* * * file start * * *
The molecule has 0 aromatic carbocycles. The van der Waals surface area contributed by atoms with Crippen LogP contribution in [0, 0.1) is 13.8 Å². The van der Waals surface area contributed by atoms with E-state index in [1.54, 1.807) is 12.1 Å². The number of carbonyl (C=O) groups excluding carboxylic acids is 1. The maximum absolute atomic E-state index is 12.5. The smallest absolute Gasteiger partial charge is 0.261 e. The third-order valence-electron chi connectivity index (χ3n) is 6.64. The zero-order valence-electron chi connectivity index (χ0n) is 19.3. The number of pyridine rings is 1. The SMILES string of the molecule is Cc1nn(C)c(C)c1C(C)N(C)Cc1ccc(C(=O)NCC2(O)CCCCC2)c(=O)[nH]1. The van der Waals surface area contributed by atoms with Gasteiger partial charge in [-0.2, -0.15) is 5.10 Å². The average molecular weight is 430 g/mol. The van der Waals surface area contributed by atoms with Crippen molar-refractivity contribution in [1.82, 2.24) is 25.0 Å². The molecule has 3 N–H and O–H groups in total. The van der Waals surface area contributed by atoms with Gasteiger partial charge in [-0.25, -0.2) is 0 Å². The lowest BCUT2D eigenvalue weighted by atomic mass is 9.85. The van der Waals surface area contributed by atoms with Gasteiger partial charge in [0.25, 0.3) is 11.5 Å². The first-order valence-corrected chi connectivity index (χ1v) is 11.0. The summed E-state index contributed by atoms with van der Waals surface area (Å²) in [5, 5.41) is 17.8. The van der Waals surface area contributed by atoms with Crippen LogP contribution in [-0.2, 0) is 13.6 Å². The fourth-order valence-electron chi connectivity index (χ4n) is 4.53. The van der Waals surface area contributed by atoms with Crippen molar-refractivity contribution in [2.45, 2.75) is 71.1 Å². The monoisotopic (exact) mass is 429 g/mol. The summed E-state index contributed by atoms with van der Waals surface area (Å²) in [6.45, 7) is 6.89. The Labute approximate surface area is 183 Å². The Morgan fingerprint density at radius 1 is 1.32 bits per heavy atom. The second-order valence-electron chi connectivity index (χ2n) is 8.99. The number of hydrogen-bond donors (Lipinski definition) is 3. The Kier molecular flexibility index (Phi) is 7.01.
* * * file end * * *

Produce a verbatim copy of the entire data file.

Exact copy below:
The molecule has 0 aromatic carbocycles. The van der Waals surface area contributed by atoms with Crippen LogP contribution in [0, 0.1) is 13.8 Å². The van der Waals surface area contributed by atoms with E-state index in [1.54, 1.807) is 12.1 Å². The number of carbonyl (C=O) groups excluding carboxylic acids is 1. The maximum absolute atomic E-state index is 12.5. The smallest absolute Gasteiger partial charge is 0.261 e. The third-order valence-electron chi connectivity index (χ3n) is 6.64. The zero-order valence-electron chi connectivity index (χ0n) is 19.3. The number of pyridine rings is 1. The SMILES string of the molecule is Cc1nn(C)c(C)c1C(C)N(C)Cc1ccc(C(=O)NCC2(O)CCCCC2)c(=O)[nH]1. The van der Waals surface area contributed by atoms with Gasteiger partial charge in [-0.2, -0.15) is 5.10 Å². The average molecular weight is 430 g/mol. The van der Waals surface area contributed by atoms with Crippen molar-refractivity contribution in [1.82, 2.24) is 25.0 Å². The molecule has 3 N–H and O–H groups in total. The van der Waals surface area contributed by atoms with Gasteiger partial charge in [-0.25, -0.2) is 0 Å². The lowest BCUT2D eigenvalue weighted by atomic mass is 9.85. The van der Waals surface area contributed by atoms with Gasteiger partial charge in [0.25, 0.3) is 11.5 Å². The first-order valence-corrected chi connectivity index (χ1v) is 11.0. The summed E-state index contributed by atoms with van der Waals surface area (Å²) in [5, 5.41) is 17.8. The van der Waals surface area contributed by atoms with Crippen LogP contribution in [-0.2, 0) is 13.6 Å². The fourth-order valence-electron chi connectivity index (χ4n) is 4.53. The van der Waals surface area contributed by atoms with Crippen molar-refractivity contribution in [2.45, 2.75) is 71.1 Å². The monoisotopic (exact) mass is 429 g/mol. The summed E-state index contributed by atoms with van der Waals surface area (Å²) in [6.45, 7) is 6.89. The Labute approximate surface area is 183 Å². The Morgan fingerprint density at radius 1 is 1.32 bits per heavy atom. The second-order valence-electron chi connectivity index (χ2n) is 8.99. The number of hydrogen-bond donors (Lipinski definition) is 3. The Kier molecular flexibility index (Phi) is 7.01.